|Written by Karen Mahoney||| For The Compass|
|Wednesday, 05 January 2011 13:44|
‘Vessel of Clay’ a tribute to Maryknoll Sr. Carla Piette
MILWAUKEE — She lovingly referred to God as the “Divine Circus Master” and relied on him to overcome her own frailties as she struggled to serve the poor and less fortunate.
Despite her own fears, she courageously overcame her self doubts with spunk and humor, creating funny skits, giving silly nicknames to priests and sisters, and sometimes dressing as Zorro, complete with black cape and eye mask. Her zeal shined especially when traveling as a missionary to El Salvador in March 1980 during the most horrific violence the war-torn country had ever seen.
The 40-year-old Maryknoll sister was tragically killed during a flash flood just five months after arriving — an answer to a plea for help from Archbishop Oscar Romero. Ironically, the gentle priest was murdered the day she arrived in the country, another victim of ongoing religious persecution.
Her desire to work with the “poor ole beat-up people,” as she referred to them, began as a young girl living in Appleton. She and Jacqueline Hansen Maggiore became fast friends in kindergarten and stuck together throughout their years at St. Mary Grade School, Appleton High School and Marquette University.
Recently, Maggiore, of Glendale, and member of Gesu Parish in Milwaukee, released a book on the life and journey of her best friend, Sr. Carla (Carol) Piette, who began working as a missionary in 1964 in Chile.
“I admired her so much for her courage and in what she was doing,” said Maggiore, 71. “She spent 15 years in Chile and while she was there, I paid close attention to the news — in 1973 there was a very repressive military in Chile — from the letters I got from her. She told me later just how much everyone was being persecuted, especially the poor. She was living in dangerous times and working hard to protect the poor and the people in her community.”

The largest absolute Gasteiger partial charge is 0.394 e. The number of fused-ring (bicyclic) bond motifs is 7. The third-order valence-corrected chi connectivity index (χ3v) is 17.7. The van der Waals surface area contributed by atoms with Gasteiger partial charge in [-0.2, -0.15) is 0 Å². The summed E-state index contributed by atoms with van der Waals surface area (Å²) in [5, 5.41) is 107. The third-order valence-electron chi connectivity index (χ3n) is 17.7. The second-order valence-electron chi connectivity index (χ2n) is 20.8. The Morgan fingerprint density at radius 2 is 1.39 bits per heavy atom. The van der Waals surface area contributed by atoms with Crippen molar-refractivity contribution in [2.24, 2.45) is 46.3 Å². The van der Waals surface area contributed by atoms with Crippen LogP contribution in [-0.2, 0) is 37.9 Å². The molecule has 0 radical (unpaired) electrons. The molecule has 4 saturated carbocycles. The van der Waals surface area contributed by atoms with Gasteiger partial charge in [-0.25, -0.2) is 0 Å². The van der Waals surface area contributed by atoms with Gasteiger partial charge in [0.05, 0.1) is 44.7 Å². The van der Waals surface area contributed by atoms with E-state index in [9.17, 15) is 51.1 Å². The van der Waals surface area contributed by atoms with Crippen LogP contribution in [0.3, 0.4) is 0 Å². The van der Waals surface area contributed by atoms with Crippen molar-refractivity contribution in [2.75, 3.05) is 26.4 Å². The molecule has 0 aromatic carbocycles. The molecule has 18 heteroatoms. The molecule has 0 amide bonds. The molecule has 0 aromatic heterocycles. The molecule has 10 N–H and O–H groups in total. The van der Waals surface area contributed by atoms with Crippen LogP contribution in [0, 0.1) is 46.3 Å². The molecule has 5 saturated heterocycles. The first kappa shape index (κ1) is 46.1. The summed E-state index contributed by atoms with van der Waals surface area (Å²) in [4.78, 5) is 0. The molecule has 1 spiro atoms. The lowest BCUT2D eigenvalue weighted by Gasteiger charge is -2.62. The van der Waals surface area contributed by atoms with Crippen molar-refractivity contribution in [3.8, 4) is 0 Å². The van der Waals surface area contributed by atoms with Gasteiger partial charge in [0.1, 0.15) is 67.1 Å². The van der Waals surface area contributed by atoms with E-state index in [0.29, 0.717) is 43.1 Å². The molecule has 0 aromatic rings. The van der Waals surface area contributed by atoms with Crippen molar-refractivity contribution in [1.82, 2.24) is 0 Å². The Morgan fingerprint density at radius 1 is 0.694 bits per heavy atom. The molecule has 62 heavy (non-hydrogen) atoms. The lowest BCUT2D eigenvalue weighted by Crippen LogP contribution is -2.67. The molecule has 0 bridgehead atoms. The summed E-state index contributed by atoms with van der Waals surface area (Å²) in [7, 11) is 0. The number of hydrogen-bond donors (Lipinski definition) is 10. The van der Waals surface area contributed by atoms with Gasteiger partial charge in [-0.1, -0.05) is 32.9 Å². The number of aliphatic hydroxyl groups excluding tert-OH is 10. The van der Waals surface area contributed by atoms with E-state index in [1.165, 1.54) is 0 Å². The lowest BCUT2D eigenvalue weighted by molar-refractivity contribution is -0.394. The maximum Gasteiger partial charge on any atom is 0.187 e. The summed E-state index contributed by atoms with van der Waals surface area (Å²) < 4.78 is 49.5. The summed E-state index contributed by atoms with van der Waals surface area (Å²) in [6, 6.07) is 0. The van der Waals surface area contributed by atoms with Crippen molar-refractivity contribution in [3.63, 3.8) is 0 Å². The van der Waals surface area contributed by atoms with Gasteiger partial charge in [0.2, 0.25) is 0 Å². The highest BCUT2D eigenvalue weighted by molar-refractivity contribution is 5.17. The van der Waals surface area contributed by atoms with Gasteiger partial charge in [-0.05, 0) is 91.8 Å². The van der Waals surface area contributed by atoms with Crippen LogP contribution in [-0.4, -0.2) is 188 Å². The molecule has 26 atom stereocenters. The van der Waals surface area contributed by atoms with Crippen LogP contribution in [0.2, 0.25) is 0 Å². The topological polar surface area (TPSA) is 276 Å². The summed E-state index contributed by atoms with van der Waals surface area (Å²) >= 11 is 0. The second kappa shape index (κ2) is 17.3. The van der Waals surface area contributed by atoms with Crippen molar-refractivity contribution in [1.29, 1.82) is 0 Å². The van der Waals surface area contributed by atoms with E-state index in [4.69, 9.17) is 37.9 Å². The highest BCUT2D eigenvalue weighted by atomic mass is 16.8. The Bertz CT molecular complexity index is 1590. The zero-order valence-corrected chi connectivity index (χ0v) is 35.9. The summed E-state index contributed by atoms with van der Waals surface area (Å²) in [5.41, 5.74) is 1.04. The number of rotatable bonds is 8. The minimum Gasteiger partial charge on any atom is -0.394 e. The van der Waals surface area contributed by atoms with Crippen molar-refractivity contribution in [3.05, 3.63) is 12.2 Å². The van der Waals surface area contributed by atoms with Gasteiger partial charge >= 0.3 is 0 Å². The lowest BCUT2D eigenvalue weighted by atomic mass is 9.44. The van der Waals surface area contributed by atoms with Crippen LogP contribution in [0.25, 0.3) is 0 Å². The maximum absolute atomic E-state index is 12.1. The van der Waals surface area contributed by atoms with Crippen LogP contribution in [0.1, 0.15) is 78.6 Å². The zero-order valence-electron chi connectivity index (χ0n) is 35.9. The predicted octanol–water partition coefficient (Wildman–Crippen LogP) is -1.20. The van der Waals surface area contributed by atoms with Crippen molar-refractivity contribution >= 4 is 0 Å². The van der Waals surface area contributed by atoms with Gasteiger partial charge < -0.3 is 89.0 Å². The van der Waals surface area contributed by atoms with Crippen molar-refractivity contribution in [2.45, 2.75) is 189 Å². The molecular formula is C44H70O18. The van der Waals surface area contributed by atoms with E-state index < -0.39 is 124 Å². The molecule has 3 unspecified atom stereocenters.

Needing a respite from working in gritty neighborhoods, where it was not uncommon to see people beaten, tortured and starving, Sr. Carla returned to Wisconsin in 1976 for a 30-day Ignatian retreat. During her stint in Wisconsin, the two friends visited for the last time.
“She told me what was really going on over there and I worried more about her than I had before,” admitted Maggiore. “But then when she volunteered to go to San Salvador with several other Maryknoll sisters to help Archbishop Romero, I was more concerned than ever about her welfare.”
Nearly the same moment that Sr. Carla’s plane touched down in the violent country, Archbishop Romero was murdered while celebrating Mass. His spilled blood merged with the precious blood of the chalice, soaking the altar. Through letters smuggled out of the country, Maggiore learned what her friend was up against.
“Priests were threatened, expelled, and murdered,” she said. “Catechists were killed and ordinary people were murdered for no reason. Mutilated bodies were lying along the roads and whole villages were massacred. Hostility toward the church was virulent and it was dangerous to even be seen talking with any religious.”
Still trying to retain her sense of humor in an untenable situation, Sr. Carla served the emergency refugee team by driving food and medical supplies to women and children. Despite her own vulnerabilities, Sr. Carla prayed to God for the strength to continue this mission.
“She was always on my mind, and I just admired her so much,” said Maggiore. “I still can’t believe that after all she did, she would die in a flash flood while pushing Sr. Ita Ford, another Maryknoll sister to safety.”
Tragically, Sr. Ita was one of four missionary women murdered a few months later. As the world remembers the 30th anniversary of the death of these four women, Sr. Carla is also recognized and revered as the “Martyr of Charity” for her selfless nature.
“I thought it was time the world knew about Sr. Carla,” said Maggiore. “After my husband passed away in 2004, I began looking through my letters from Sr. Carla and realized that her letters held a powerful story that needed to be told.
“The title, ‘Vessels of Clay,’ came through her letters to me when she said that she was a weak vessel and instrument of the Lord,”